Review: A Tangle of Spells

Written by Michelle Harrison
Cover Illustration: Melissa Castrillon
Published by Simon & Schuster

Everyone knows magic and trouble go hand in hand –

and we don’t want any trouble here, do we?


A dangerous spell cast over an unsuspecting village.
An enchanted painting locked in a hidden room.
A desperate race against time to break the spell before it’s too late…

It should have been a fresh start for the Widdershins. Finally free from the misty gloom of Crowstone and beginning a new life. But all is not as it seems in their postcard-pretty village. Their neighbours are acting strangely, and why do they flinch at the mere mention of magic?

The Widdershins sisters have their own secret: a set of enchanted nesting dolls with the power to render their user invisible. The sisters must use their wits – and their magic – if they’re to break the dark hold over the village, and save one of their own . . . but have they met their match this time?

A Tangle of Spells is the third book in the A Pinch of Magic series and it is just as magical, exciting and full of adventure and daring as the first two. 

The Widdershins sisters have finally left behind The Poacher’s Pocket Inn with their father and Granny, to move to the village of Pendlewick on the mainland.  However, their new home, Blackbird Cottage, is not exactly what they are expecting being rather dilapidated and having had some rather superstitious items left behind.  It is not long before Fliss, Betty and Charlie are exploring the area and are warned away from the rather sinister sounding Hungry Tree and Tick Tock Forest by the local shopkeeper.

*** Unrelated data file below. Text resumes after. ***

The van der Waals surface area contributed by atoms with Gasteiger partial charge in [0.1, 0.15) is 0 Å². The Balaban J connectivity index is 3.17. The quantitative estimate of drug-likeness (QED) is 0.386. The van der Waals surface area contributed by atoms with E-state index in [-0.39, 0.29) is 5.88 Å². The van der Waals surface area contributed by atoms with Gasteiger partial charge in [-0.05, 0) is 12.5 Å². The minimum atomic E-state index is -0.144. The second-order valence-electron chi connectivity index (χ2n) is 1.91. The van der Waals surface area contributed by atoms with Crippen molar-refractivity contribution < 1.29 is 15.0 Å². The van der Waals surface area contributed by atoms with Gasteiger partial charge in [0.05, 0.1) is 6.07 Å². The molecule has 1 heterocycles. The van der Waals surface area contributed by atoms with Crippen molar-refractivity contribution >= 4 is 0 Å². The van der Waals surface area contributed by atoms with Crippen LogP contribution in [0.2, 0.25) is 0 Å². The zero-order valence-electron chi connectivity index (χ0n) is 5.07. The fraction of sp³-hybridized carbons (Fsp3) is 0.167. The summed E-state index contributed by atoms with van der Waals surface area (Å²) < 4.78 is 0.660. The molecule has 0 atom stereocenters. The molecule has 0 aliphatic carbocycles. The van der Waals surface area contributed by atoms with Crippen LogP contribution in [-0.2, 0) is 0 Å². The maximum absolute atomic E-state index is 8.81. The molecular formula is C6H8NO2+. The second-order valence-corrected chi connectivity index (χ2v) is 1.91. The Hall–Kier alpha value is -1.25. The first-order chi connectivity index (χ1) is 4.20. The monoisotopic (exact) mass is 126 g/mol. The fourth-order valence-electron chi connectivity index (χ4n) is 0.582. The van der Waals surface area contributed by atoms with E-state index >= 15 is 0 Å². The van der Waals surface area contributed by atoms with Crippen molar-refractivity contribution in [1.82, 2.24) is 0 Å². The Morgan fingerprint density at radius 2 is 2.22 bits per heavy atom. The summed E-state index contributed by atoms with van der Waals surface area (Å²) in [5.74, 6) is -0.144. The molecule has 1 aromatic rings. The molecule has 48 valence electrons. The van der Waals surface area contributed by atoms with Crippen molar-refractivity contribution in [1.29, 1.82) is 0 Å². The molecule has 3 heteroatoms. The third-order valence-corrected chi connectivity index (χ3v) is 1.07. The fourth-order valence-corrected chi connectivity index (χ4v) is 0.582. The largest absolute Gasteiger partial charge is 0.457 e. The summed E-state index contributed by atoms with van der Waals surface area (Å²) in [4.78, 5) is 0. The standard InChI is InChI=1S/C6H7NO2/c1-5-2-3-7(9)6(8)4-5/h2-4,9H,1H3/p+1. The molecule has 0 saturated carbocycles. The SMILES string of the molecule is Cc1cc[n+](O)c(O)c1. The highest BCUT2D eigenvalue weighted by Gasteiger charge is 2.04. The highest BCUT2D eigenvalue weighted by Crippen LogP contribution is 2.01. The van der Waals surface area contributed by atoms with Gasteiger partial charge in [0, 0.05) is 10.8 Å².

They soon discover that idyllic-seeming Pendlewick has its own enigmatic and dangerous secrets.  This is a deliciously dark, intriguing and tensely atmospheric read that kept me engrossed throughout as the sisters find themselves in a race against time to thwart some sinister villains, to break a curse, or risk losing someone very dear to them.  I loved the interweaving of the village’s history into the story, the use of diary extracts and the dark fairy tale vibes.

As with the first two books, I adored the bond of sisterhood between the girls who have very different personalities but who clearly love and support each other.  Charlie is the youngest and is gutsy, daring and curious with an adorable word-muddling tendency.  Betty, the middle sister, is protective, determined and reassuring.  Despite the dangers they face and their natural fear, all of them show great courage and resilience.

This incredible story weaved its magic over me and kept me enchanted throughout.  I’m so looking forward to the Widdershins sisters’ next adventure.

Thank you to NetGalley and the publisher for an e-ARC in exchange for my honest opinion.

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